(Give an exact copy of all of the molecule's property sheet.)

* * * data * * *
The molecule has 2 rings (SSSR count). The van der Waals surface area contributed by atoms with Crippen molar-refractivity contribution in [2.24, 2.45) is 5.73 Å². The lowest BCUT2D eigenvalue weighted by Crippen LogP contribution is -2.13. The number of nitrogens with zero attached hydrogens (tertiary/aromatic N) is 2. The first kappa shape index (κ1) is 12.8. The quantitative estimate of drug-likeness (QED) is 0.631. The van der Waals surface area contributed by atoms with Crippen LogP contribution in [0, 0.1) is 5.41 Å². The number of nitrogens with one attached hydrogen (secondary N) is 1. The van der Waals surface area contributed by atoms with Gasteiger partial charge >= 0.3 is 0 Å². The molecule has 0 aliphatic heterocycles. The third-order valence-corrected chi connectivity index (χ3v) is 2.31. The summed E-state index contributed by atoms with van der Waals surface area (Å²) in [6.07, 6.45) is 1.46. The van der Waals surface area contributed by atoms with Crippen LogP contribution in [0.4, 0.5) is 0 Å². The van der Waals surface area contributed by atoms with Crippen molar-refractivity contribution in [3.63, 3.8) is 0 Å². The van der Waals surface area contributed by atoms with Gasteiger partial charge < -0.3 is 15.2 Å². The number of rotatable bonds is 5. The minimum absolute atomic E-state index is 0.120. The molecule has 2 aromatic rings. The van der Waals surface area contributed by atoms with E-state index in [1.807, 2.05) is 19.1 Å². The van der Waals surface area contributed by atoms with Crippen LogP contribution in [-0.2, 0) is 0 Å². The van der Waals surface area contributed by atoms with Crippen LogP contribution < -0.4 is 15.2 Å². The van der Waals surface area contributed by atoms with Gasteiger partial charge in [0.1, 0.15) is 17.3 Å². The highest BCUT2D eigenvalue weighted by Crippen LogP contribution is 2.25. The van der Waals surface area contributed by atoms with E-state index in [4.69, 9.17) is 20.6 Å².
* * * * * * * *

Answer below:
The molecule has 2 rings (SSSR count). The van der Waals surface area contributed by atoms with Crippen molar-refractivity contribution in [2.24, 2.45) is 5.73 Å². The lowest BCUT2D eigenvalue weighted by Crippen LogP contribution is -2.13. The number of nitrogens with zero attached hydrogens (tertiary/aromatic N) is 2. The first kappa shape index (κ1) is 12.8. The quantitative estimate of drug-likeness (QED) is 0.631. The van der Waals surface area contributed by atoms with Crippen LogP contribution in [0, 0.1) is 5.41 Å². The number of nitrogens with one attached hydrogen (secondary N) is 1. The van der Waals surface area contributed by atoms with Gasteiger partial charge >= 0.3 is 0 Å². The molecule has 0 aliphatic heterocycles. The third-order valence-corrected chi connectivity index (χ3v) is 2.31. The summed E-state index contributed by atoms with van der Waals surface area (Å²) in [6.07, 6.45) is 1.46. The van der Waals surface area contributed by atoms with Crippen LogP contribution in [0.4, 0.5) is 0 Å². The van der Waals surface area contributed by atoms with Crippen molar-refractivity contribution in [3.63, 3.8) is 0 Å². The van der Waals surface area contributed by atoms with Gasteiger partial charge < -0.3 is 15.2 Å². The number of rotatable bonds is 5. The minimum absolute atomic E-state index is 0.120. The molecule has 2 aromatic rings. The van der Waals surface area contributed by atoms with E-state index in [1.807, 2.05) is 19.1 Å². The van der Waals surface area contributed by atoms with Crippen LogP contribution in [-0.2, 0) is 0 Å². The van der Waals surface area contributed by atoms with Crippen LogP contribution < -0.4 is 15.2 Å². The van der Waals surface area contributed by atoms with Gasteiger partial charge in [0.1, 0.15) is 17.3 Å². The highest BCUT2D eigenvalue weighted by Crippen LogP contribution is 2.25. The van der Waals surface area contributed by atoms with E-state index in [4.69, 9.17) is 20.6 Å².